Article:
2. Materials and methods

2.1. Data acquisition and processing

Most image data in this study were collected in litchi orchards (23.55 N, 113.59 E) in Conghua and Zengcheng District, citrus orchards (23.15 N, 113.35 E) at South China Agricultural University, and other orchards. A total of 8,450 original images were collected through field research and photography. The text data of Q&A were mainly annotated manually under the guidance of agricultural experts and some websites corresponding to images of fruit tree diseases. The (image, question, answer) triplet for fruit tree diseases was constructed using the VQA dataset as a baseline, where each image was annotated manually with two questions, one question was annotated with three annotators, and all images were annotated with ground-truth answers. Specifically, each question was manually annotated after images and questions were accumulated, and for multiple choice questions, there were four candidate answers for each question. Four unique answers were collected that are correct, reasonable, universal, and random. Considering the redundancy of the answers, we initially set the number of annotated answers to 10 before the experiment. Due to a large amount of data annotation and most of the answers are apparent, the three most controversial and unbiased answers were eventually selected for annotation.

The dataset was divided into training set, validation set, and test set, in the ratio 8:1:1 (as Table 1): train (6,750 images and 13,500 questions), val (850 images and 1,700 questions), and test (850 images and 1,700 questions). The test set does not include annotated correct answers. The question–answer pairs include reasoning questions, colors, varieties, counts, and yes/no questions about diseases, including lychee fungal mildew, lychee anthracnose, citrus Huanglongbing disease, longan disease, and grape rot. As shown in Figure 2, question types were divided into four categories: yes/no questions, counting questions (how many), inference questions (what/where), and other. The study focused on multiple-choice questions, yes/no questions, and open-ended questions. The main purpose of the model is to answer the multi-categorization questions correctly about the fruit tree disease images in the test set.


Table 1 Statistics of the data.


Figure 2 Data distribution of question types in the training set.

To evaluate the accuracy of the model properly, we ensured that the results contained three main types of question accuracy (Yes/No, Number, Other, and What/Where) and overall accuracy. For easier reproduction in subsequent work studies, we save our dataset to and provide the download link of the dataset on:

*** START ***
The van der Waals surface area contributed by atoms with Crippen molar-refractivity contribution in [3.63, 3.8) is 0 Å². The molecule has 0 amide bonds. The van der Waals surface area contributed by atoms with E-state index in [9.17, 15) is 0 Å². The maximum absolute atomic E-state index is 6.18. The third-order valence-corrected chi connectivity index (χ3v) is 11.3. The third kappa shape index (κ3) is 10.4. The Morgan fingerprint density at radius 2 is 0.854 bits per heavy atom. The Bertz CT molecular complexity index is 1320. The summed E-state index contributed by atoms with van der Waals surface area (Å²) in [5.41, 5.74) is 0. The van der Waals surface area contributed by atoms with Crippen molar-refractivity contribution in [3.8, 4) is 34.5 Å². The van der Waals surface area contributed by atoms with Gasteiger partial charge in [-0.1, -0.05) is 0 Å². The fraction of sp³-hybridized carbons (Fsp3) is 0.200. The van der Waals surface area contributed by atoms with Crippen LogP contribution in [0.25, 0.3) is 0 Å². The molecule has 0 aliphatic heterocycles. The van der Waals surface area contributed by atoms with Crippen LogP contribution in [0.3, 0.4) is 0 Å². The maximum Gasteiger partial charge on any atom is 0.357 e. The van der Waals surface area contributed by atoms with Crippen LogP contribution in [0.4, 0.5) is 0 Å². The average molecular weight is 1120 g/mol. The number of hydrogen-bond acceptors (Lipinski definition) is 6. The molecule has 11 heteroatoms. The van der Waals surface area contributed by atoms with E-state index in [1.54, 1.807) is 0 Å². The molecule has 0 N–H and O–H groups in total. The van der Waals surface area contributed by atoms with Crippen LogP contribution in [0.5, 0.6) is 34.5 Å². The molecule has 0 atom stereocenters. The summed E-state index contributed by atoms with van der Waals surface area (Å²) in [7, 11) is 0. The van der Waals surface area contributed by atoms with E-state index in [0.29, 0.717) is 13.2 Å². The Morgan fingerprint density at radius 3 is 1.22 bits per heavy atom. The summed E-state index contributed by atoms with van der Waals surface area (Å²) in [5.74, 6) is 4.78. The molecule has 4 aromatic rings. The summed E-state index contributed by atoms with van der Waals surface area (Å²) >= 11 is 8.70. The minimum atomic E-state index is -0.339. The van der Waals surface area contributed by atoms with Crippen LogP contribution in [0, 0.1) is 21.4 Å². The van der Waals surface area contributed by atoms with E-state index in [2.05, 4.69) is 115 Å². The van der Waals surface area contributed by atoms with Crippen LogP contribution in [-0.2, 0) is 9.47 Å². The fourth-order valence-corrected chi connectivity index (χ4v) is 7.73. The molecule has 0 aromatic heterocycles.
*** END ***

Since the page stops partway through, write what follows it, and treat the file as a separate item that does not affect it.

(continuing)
2.2. Data augmentation

To prevent overfitting or non-convergence of the model due to insufficient training data, we adopt data augmentation on images and tokenization on texts. Data augmentation (DA) (Zhang et al., 2021) can also increase the generalization ability of the model. Random data augmentation was adopted to augment the original image data. Random cropping, brightness adjustment, image rotation, ratio change, and random noise operations were performed to augment the image training dataset (Huang et al., 2019). Specifically, the original training image data are augmented with five methods. The first method is random image cropping to remove edge redundant information, with one random crop at edges 0 to 0.1 and 0.9 to 1. The second method is image rotation, which performs one random rotation at a rotation angle from 3° to 10°. The third method is the image ratio change, which scales the image aspect ratio once from 0.8 to 1.5. The fourth method is to inject random noise, creating a new noise-contaminated image for each image at random, using a zero-mean Gaussian noise with the mean and variance of noise injection set to 0 and 0.01. The fifth method is to adjust the brightness to 0.5–1.5 for one random brightness adjustment. For each data augmentation, five new images are generated for each image. All hyperparameters chosen here are empirical, which are used in the open published literature (Zhang et al., 2019; Wang et al., 2021b; Wang et al., 2021a), as shown in Table 2.


Table 2 The hyperparameter values of the image data augmentation.

For texts, all questions and answers are converted into lower case letters and remove the punctuation marks and question samples by replacing words, deleting words, text noise addition, and sampling-based methods (Ren and Zhou, 2020). Since word-based tokens will cause a large dictionary, we used the word piece tokenization method, like the Bert model.

3. Multimodal network architecture